This block was once surrounded by a ten-foot wall enclosing a beautiful structure housing America's first colony of Sisters of the Incarnate Word and Blessed Sacrament, a cloistered teaching order. The convent had a history of vicissitudes and heroism. Arriving in the frontier village of Brownsville in 1853 from their mother house in Lyons, France, the nuns moved into an unfurnished former warehouse to begin their school while their first convent was being built. For their bilingual (Spanish-English) pupils, they were compelled to translate from French and print textbooks on a small hand press.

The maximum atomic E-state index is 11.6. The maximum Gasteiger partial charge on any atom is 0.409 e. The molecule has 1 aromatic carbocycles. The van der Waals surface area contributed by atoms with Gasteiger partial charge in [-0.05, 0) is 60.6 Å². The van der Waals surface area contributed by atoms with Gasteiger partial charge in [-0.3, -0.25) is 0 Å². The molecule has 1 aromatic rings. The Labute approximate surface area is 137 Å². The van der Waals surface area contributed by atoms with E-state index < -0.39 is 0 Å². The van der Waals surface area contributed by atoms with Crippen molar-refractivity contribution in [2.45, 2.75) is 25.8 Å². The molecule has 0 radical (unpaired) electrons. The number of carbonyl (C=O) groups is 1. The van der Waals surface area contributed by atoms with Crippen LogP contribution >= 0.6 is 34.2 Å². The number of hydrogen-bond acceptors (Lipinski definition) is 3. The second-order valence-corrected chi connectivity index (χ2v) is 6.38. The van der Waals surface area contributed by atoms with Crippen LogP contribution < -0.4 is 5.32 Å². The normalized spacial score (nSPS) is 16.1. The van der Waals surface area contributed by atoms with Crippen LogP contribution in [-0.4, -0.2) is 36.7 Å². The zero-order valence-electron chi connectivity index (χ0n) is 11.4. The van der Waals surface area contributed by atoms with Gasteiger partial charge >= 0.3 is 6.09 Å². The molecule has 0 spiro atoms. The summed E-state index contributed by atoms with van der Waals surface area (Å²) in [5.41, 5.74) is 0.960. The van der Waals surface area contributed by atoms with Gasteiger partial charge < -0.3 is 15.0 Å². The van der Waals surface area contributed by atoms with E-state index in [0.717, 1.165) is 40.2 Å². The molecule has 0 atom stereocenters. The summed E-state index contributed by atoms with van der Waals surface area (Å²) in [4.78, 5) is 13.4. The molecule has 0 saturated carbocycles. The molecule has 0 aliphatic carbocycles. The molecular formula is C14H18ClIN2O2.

Indian raids, yellow fever epidemics, storms, and the Civil War (1861-65) did not deter the Sisters, who taught without interruption until 1867, when the original convent was destroyed by a hurricane. On petition of patrons, the Sisters agreed to reopen their school. On this site was built, at cost of $20,000 in Specie, a New Orleans French-style convent of distinctive architecture. The Sisters occupied it on Dec. 25, 1868. For many generations it served as a boarding and day school for girls, until in 1967 the Sisters moved to Villa Maria, a modern educational center.